Kristin: I smiled, when Lilley said chat versus phone call. Coz Amanda, one of the biggest takeaways I got from the NeoCon round table that you hosted, was when someone said they. A Gen Zer said they cringe when the phone rings and they only want to communicate via text, email, anything but phone call.

And that was like the one note I left that meeting was like, stop calling these people. You’re scaring them. I just, for me, I feel like I get so much more information, quicker and so much more concise from a phone call. So, I really must shift my mindset and how I communicate to work better.

For those that I’m communicating with, which very often are those from other generations. So I just, I smile when Lilly says that. Cause clearly that’s something that a lot of people are feeling right now.

Amanda: But I think that’s some of the conversations we hope to drive with this research. I keep coming back to this golden rule, treat [00:26:00] others like you want to be treated. And it’s almost as we dive deeper into this, it doesn’t apply because Kristen, you want a phone call, but if you call Lilley, she’s going to cringe.

And Lilley, you might want to text, but Kristen feels like that’s impersonal. So it’s really about, I think we all have to raise our eq, our emotional quotient to read others in some ways.

Kristin: A hundred percent. We just need to step into each other’s shoes. It’s the same way that we are supposed to design. but I think we have to challenge ourselves in all aspects of our life, to really stop and think before we respond, or react to things.

Amanda: One of the things that really excites me about the reach that our industry has is the exponential power to not only take some of these ideas and concepts into your own design work, but also into your own businesses to apply them. So that you can really get the most out of your people to do better design work and then also the exponential effect of pushing these conversations to your [00:27:00] clients.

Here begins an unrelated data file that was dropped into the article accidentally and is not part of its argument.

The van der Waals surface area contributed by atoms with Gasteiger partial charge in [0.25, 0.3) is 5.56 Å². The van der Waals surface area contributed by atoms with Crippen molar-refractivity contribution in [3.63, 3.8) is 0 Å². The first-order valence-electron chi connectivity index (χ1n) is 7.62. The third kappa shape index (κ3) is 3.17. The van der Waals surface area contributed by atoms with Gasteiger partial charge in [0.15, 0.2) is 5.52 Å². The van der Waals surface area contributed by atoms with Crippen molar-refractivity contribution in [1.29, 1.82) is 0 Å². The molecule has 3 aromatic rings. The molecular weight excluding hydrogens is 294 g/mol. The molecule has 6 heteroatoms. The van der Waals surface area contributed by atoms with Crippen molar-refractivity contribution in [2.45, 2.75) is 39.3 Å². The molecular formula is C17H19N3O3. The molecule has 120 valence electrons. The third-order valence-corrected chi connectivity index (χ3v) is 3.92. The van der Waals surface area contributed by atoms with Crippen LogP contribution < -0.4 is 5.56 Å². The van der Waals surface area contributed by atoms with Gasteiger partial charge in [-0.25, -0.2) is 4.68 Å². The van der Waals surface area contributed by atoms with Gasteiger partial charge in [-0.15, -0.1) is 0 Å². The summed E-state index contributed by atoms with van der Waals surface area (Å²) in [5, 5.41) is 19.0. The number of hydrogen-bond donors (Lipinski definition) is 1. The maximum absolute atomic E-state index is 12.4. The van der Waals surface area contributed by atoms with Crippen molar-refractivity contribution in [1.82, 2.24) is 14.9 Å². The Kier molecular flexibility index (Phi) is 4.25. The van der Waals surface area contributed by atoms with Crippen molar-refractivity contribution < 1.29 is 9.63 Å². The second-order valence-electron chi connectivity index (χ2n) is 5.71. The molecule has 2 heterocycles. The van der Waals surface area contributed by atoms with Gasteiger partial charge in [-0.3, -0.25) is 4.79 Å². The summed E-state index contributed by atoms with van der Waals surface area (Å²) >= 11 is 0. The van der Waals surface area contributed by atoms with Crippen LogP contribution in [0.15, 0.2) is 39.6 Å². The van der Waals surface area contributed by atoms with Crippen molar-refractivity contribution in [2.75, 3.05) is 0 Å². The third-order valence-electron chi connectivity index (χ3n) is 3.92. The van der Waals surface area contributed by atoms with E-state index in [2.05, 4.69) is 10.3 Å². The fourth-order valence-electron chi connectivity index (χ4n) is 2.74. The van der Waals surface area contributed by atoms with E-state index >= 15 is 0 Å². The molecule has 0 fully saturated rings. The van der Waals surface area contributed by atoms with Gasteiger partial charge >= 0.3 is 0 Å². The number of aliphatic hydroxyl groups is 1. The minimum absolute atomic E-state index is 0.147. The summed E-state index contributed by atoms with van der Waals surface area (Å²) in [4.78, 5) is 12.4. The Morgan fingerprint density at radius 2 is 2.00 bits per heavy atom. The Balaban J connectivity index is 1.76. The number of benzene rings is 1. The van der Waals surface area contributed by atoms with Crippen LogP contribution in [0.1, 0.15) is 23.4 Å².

Now, when I think specifically about this episode on belonging and that interview with Megan, what’s so fascinating about that is a lot of our work is about creating belonging. in corporate environments, how do we leverage physical space to create a sense of belonging,

What’s interesting about Megan’s work though, is it’s almost harder in some ways because I feel like she’s dealing with a lot of these similar practices, but in an events setting, So whereas creating a culture of a workplace to create that sense of belonging is something that you can do over time and develop over years and days and months and weeks.

And we’re definitely battling this physical digital to do that. What she’s trying to do is leverage this belonging research to create this event based sense of belonging. And as you think about that exponential impact that you have, what advice do you think. Your firm, our firms and our industry, maybe our clients [00:28:00] could implement based on this discussion.

Kristin: I think a lot of what we say that overlaps with what Megan was saying is engage people in the process. it works so much better when you ask those who are individually impacted by. Either the event that they’re attending or the space that they are experiencing versus us trying to assume what people want or need.

So I think for me it’s really engaging those who are going to be affected the most. give them a sense of ownership and then on the back end of that, for us, because it’s not an event that might be a day or a week, it’s something people tend to live in for years. really talking about the change management long term and that.